1. The petitioner is a firm, inter alia, carrying on business of import and sale of different edible oils and other allied products. On 1-7-1977 a public notice was issued by the Collector of Customs, to the following effect -
'G.S.R. 463(E). - In exercise of the powers conferred by sub-section (1) of Section (25) of the Customs Act, 1962 (52 of 1962) and in supresession of the Notification of the Government of India in the Department of Revenue and Banking (Revenue Wing) No. 25 - Customs, dated 8th February 1977, the Central Government, being satisfied that it is necessary in the public interest so to do, hereby exempts palmoleins falling within Chapter 15 of the First Schedule to the Customs Tariff Act, 1975 (51 of 1975) when imported into India from the whole of the duty of customs leviable thereon which is specified in the said First Schedule.'
2. Thereafter, on 11th January, 1978, the petitioner's orders were confirmed by the brokers. On 18th February, 1979, there was a shipment of a stated quantity, which need not concern us. The ship actually arrived on 22nd February, 1979. On 1st March, 1979 the following notification came to be issued :
Government of India
Ministry of Finance (Department of Revenue)
Notification No. 42/F. No. Cus (Bud)/79
New Delhi 1st March, 1979/ 10th Phalguna 1900 Saka
GSR No....In exercise of the powers conferred by section 25 of the Customs Act, 1962 (51 of 1962), the Central Government, being satisfied that it is necessary in the public interest so to do, hereby exempts the goods specified in the Table annexed hereto and falling under heading No. 15.07 of the First Schedule to the Customs Tariff Act, 1975 (51 of 1975), when imported into India from (a) so much of that portion of the duty of customs leviable thereon which is specified in the said First Schedule, as is in excess of 12.5 percent ad valorem and (b) the whole of the additional duty leviable thereon under Section 3 of the Second mentioned Act. Table1. Palm oil 4. Sunflower oil2. Rapeseed oil 5. Palmolein3. Soyabeen oil sd/- Joseph DominieUnder Secretary to theGovernment of India.
3. The petitioner submitted the Bill of entry on 13 March, 1979. He paid the duty imposed on the same under protest. Afterwards, he claimed a refund on the basis of the notification dated 1st July, 1977, which was rejected saying - 'with effect from 1st March, 1979 as per C.N. No. 42 dated 1st March, 1979, Palmolein is exempted from 12-1/2%. The bill of entry was admitted only on 13th March, 1979. Hence levy of duty at 12-1/2% is in order. The claim is, therefore, rejected as inadmissible'. It is under these circumstances, the above order of the Assistant Collector of Customs is sought to be quashed. As a consequential relief, refund is prayed for.
4. It is now argued before me that because the vires of the notification dated 1st March, 1979, is involved, the writ petitioner has approached this court directly without exhausting the other remedies of appeal and revision to the Central Board of Revenue. On this basis it is contended (1) under Section 15 of the Customs Act, import would mean when the ship arrives at the territorial waters of India. Therefore, this notification dated 1st March, 1979 cannot have retrospective effect; and (2) the power to grant exemption is under Section 25 of the Act. That cannot be used for the purpose of levying duty as is sought to be done under the impugned notification dated 1st March, 1979. As against this, learned counsel for the department would contend, 'Import' would mean the presentation of the bill, which in this case, was done only on 13th March, 1979. Therefore, the notification dated 1st March. 1979 would fully apply to this case.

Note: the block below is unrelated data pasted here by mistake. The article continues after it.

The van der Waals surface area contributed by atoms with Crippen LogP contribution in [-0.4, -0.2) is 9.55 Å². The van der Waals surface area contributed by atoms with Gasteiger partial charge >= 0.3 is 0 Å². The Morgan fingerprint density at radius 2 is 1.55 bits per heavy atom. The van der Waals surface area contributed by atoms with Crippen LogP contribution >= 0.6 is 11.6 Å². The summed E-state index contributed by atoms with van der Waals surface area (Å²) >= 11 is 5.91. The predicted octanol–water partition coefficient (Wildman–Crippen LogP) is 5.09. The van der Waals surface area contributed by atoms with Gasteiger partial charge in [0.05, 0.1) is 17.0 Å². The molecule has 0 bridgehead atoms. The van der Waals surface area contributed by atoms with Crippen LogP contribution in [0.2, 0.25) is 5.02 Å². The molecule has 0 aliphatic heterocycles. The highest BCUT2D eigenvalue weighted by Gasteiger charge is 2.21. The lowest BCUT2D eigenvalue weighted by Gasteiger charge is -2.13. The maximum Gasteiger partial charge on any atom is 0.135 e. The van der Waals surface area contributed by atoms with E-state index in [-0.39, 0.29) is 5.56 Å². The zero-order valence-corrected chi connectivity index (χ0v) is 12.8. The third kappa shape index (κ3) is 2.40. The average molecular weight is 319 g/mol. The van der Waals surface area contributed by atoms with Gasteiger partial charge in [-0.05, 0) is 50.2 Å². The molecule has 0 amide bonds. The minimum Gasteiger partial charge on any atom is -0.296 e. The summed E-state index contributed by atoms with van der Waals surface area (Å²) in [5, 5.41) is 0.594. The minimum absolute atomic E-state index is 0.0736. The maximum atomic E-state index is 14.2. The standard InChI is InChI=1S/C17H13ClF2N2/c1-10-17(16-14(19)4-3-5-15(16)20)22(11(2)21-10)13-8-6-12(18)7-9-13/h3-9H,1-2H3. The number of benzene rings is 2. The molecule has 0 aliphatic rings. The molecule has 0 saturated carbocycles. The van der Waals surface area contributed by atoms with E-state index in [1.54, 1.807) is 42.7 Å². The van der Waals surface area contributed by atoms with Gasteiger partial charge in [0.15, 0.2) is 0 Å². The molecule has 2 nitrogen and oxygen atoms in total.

5. The power to grant exemption is contained under Section 25. On a careful reading of the notification, it is seen that the exemption is limited only to 87-1-12%. It does not speak of levy of duty and, therefore, it is perfectly valid.
6. On a careful consideration of the above, I am of the view that the stand of the respondent is unassailable. The definition of 'Import' is contained in section 2(23), stating that 'Import' with its grammatical variations and cognate expressions, means bringing into India from a place outside India. 'Bringing into India' obviously would mean the clearance of the goods and Section 15, which reads as under puts the matter beyond doubt :-
'15. (1) The rate of duty and tariff valuation, if any, applicable to any imported goods, shall be the rate of valuation in force.
(a) in the case of goods entered for home consumption under Section 46, on the date on which a bill of entry in respect of such goods is presented under that section;
(b) in the case of goods cleared from a warehouse under Section 68, on the date on which the goods are actually removed from the warehouse;
(c) in the case of any other goods, on the date of payment of duty :
Provided that if a bill of entry has been presented before the date of entry inwards of the vessel by which the goods are imported, the bill of entry shall be deemed to have been presented on the date of such entry inwards. (2) The provisions of this section shall not apply to baggage and goods imported by post.'
Therefore, the relevant date is the date of the presentation of the bill of entry, which, in this case is 13th March, 1979. Therefore, the first of the contentions raised by the learned counsel for the petitioner fails.
7. With reference to the second contention, I have already extracted the impugned notification. It nowhere purports to levy and duty. It merely exempts upto 87-1/2%. The logical corollary is that over and above this would be liable to duty. The power the grant exemption under Section 25 may be absolute or partial. In this case, the latter argument has also to be rejected. In the result, the writ petition is dismissed; no costs.